Social medicine organizations are few in number with a limited scope of influence and thus there still remains a huge void to fill in the provision of information to those who need it. These organizations are usually located in major cities such as Boston, Chicago, New York City, and Washington, D.C. The magnitude of their impacts underscores the need for their presence in more cities. In 2009, Single Stop USA helped over 120,000 low income families access over $300 million dollars in benefits [13]. An average of around 52% of families that visit the Project HEALTH Family Help Desk obtain at least one of the resources they need in the first three months with the rest receiving follow-ups until they obtain their resource [14].While some social medicine organizations have plans to open up more sites, a bulk of these new sites will be in locations they already have a presence in. That said, the quest to dispense social medicine continues and with organizations like Project HEALTH finding other ways to expand their influence such as working more closely with doctors and social workers – 30% of their clients have been referred by care providers [15] – we can make significant headway in bridging the gap between poverty and health.


  1. World Health Organization. Poverty and Health. July 19, 2010.
  2. DeNavas-Walt Carmen. Bernadette D. Proctor. Jessica C. Smith. Income, Poverty, and Health Insurance Coverage in the United States 2007. August 2008 U.S. Census Bureau.
  3. Food Research and Action Center. State of the States: 2007. A Profile of Food & Nutrition Programs Across the Nation. June 2007.
  4. HUD. Affordable housing needs report to congress 2005. May 2007.
  5. Kaiser Commission on Medicaid and the Uninsured/Urban Institute. Health Insurance Coverage of the Nonelderly by Poverty Level, 2007. March 2008.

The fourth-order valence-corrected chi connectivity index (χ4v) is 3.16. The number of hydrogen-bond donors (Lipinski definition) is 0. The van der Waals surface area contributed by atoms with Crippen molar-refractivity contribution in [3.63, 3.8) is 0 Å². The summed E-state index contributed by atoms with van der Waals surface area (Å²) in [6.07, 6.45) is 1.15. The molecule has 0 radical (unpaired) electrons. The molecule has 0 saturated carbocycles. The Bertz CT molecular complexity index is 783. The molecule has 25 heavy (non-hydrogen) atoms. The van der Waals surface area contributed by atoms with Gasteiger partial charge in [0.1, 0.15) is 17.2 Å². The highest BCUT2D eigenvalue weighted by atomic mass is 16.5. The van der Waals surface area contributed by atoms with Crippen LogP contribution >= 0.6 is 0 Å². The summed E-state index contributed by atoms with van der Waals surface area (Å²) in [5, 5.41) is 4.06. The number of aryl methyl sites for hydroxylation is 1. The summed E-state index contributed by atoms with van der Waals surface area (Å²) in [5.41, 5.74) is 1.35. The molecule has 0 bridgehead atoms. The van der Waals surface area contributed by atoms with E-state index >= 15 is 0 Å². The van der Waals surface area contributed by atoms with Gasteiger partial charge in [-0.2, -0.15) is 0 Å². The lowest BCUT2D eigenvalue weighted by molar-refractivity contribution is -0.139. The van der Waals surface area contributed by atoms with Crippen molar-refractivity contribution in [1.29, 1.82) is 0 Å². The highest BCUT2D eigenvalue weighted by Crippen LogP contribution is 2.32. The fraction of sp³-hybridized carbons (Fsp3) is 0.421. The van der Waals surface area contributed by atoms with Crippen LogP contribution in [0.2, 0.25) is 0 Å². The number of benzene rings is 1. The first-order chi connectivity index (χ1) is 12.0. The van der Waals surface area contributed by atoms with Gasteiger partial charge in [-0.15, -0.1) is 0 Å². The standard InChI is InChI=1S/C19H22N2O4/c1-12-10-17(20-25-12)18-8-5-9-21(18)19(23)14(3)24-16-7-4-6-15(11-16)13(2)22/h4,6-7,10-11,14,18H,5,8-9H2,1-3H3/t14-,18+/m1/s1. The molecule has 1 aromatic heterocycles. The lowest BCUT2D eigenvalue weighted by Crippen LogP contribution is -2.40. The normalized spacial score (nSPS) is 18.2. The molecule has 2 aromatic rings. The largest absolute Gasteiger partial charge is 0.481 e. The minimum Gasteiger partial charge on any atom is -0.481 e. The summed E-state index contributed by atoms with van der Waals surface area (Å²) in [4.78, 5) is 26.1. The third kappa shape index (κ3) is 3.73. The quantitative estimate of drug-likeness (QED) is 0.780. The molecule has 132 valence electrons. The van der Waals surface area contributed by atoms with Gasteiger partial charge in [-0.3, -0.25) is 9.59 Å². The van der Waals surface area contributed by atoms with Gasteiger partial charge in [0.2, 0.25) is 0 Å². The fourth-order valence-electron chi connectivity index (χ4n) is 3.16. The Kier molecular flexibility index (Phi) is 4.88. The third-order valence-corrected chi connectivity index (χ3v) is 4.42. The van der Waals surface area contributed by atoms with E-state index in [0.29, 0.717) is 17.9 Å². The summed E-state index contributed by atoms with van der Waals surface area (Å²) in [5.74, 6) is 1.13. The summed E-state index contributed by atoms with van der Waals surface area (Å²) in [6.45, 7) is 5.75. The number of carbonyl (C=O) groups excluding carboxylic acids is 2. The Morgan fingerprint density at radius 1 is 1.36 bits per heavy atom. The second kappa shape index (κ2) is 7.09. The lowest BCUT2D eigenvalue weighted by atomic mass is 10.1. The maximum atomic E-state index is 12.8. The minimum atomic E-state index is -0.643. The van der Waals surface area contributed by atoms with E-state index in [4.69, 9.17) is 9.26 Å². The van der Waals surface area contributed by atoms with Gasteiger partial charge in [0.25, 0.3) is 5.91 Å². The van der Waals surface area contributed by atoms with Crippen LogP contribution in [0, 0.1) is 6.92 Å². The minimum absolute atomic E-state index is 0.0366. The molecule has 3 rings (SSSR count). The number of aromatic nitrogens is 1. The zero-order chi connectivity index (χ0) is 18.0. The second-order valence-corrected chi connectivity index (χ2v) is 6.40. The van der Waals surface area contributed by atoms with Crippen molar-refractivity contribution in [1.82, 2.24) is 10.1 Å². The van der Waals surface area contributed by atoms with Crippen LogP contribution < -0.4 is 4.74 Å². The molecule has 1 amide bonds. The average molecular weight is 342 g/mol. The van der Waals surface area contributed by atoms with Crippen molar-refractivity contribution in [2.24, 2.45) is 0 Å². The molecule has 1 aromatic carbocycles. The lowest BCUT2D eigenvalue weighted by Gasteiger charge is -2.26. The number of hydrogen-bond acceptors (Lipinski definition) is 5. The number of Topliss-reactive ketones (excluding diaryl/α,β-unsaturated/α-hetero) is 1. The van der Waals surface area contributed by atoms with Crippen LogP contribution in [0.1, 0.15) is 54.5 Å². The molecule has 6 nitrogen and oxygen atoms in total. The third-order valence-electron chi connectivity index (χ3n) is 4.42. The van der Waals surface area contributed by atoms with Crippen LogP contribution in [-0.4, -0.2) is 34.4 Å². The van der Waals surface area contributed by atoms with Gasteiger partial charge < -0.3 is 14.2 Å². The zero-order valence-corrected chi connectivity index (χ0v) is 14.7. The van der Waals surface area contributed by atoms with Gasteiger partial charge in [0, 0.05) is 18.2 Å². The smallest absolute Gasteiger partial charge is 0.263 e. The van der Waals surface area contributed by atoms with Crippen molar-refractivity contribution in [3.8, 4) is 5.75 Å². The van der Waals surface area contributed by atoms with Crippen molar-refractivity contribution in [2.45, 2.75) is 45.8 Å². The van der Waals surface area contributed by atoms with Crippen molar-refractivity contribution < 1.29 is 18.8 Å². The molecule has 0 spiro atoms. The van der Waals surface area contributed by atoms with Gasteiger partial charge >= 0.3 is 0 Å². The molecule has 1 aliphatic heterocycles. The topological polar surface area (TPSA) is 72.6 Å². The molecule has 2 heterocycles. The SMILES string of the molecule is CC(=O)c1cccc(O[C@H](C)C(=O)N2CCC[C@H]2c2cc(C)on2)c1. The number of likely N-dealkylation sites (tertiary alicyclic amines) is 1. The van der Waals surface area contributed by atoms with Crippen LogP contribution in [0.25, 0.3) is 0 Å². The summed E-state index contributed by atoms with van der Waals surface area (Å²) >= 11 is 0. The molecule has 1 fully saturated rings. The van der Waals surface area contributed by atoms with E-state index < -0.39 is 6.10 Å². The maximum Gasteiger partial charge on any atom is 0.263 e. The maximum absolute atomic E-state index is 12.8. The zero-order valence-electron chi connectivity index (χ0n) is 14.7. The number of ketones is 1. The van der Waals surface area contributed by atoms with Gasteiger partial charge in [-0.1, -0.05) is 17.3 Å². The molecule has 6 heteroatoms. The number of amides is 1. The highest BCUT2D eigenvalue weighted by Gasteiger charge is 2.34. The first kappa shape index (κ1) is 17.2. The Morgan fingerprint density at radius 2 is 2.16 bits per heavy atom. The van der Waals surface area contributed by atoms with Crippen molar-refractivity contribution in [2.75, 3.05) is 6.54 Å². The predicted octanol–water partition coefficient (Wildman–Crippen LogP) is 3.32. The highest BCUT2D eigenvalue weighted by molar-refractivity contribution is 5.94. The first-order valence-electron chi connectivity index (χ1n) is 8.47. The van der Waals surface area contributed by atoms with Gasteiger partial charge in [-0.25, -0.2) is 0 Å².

6. Borders, Ann E. Bryant MD, MSc; Grobman, William A. MD, MBA; Amsden, Laura B. MSW MPH; Holl, Jane L. MD, MPH.  “Chronic Stress and low birth weight neonates in a low income population of women”. Obstetrics & Gynecology:February 2007 – Volume 109 – Issue 2, Part 1 – pp 331-338.
  7. 7. Hilary K. Seligman, Barbara A. Laraia and Margot B. Kushel. Food Insecurity Is Associated with Chronic Disease among Low-Income NHANES Participants. Journal of Nutrition Vol. 140, No. 2, 304-310, February 2010.
  8. Cook, John T. Deborah A. Frank, Patrick H. Casey, Ruth Rose-Jacobs, Maureen M. Black, Mariana Chilton, Stephanie Ettinger deCuba, Danielle Appugliese, Sharon Coleman, MS, Timothy Heeren, Carol Berkowitz, Diana B. Cutts. “A Brief Indicator of Household Energy Security: Associations with Food Security, Child Health, and Child Development in US Infants and Toddlers”. Pediatrics Vol. 122 No. 4 October 2008, pp. e867-e875.
  9. Myers Alan, Diana Cutts, Deborah A. Frank, Suzette Levenson, Anne Skalicky, Timothy Heeren, John Cook, Carol Berkowitz, Maureen Black, Patrick Casey, Nieves Zaldivar.“Subsidized housing and children’s nutritional status”. Archives of Pediatric and Adolescent Medicine Vol. 159 No. 6, June 2005; 159:551-556.
  10. 10.  Project HEALTH.
  11. 11.  LIFT.
  12. 12.  Single Stop USA.
  13. 13.  Single Stop USA. 2009 Results. [Accessed August 17, 2010].
  14. 14.  Project HEALTH. Our Impact on Families. [Accessed August 17, 2010].
  15. 15.  Project HEALTH. Our Impact on Clinics. [Accessed August 17, 2010].